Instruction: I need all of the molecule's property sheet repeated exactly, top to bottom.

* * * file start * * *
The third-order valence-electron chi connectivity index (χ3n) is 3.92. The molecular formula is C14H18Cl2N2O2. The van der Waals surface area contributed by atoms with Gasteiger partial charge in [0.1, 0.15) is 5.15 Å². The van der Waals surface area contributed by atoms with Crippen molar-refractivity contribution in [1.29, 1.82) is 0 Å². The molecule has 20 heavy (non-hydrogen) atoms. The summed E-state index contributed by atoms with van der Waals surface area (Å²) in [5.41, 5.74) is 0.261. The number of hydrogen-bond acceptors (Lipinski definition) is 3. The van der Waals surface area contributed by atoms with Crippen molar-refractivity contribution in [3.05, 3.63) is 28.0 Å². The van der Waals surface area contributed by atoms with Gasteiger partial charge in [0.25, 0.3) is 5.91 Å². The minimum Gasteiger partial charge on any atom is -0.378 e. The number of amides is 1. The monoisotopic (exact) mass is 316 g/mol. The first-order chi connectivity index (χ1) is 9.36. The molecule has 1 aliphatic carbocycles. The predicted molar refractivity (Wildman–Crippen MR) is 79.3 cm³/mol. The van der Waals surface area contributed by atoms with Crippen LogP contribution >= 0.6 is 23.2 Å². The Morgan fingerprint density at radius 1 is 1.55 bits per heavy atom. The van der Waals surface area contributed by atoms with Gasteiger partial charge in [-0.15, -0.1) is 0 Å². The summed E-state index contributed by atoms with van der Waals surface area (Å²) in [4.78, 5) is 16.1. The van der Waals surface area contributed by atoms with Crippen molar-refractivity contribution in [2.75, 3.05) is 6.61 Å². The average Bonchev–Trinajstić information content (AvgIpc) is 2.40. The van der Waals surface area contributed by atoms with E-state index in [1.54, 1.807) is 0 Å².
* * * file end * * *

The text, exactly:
The third-order valence-electron chi connectivity index (χ3n) is 3.92. The molecular formula is C14H18Cl2N2O2. The van der Waals surface area contributed by atoms with Gasteiger partial charge in [0.1, 0.15) is 5.15 Å². The van der Waals surface area contributed by atoms with Crippen molar-refractivity contribution in [1.29, 1.82) is 0 Å². The molecule has 20 heavy (non-hydrogen) atoms. The summed E-state index contributed by atoms with van der Waals surface area (Å²) in [5.41, 5.74) is 0.261. The number of hydrogen-bond acceptors (Lipinski definition) is 3. The van der Waals surface area contributed by atoms with Crippen molar-refractivity contribution in [3.05, 3.63) is 28.0 Å². The van der Waals surface area contributed by atoms with Gasteiger partial charge in [0.25, 0.3) is 5.91 Å². The minimum Gasteiger partial charge on any atom is -0.378 e. The number of amides is 1. The monoisotopic (exact) mass is 316 g/mol. The first-order chi connectivity index (χ1) is 9.36. The molecule has 1 aliphatic carbocycles. The predicted molar refractivity (Wildman–Crippen MR) is 79.3 cm³/mol. The van der Waals surface area contributed by atoms with Crippen LogP contribution >= 0.6 is 23.2 Å². The Morgan fingerprint density at radius 1 is 1.55 bits per heavy atom. The van der Waals surface area contributed by atoms with Gasteiger partial charge in [-0.15, -0.1) is 0 Å². The summed E-state index contributed by atoms with van der Waals surface area (Å²) in [4.78, 5) is 16.1. The van der Waals surface area contributed by atoms with Crippen molar-refractivity contribution in [2.75, 3.05) is 6.61 Å². The average Bonchev–Trinajstić information content (AvgIpc) is 2.40. The van der Waals surface area contributed by atoms with E-state index in [1.54, 1.807) is 0 Å².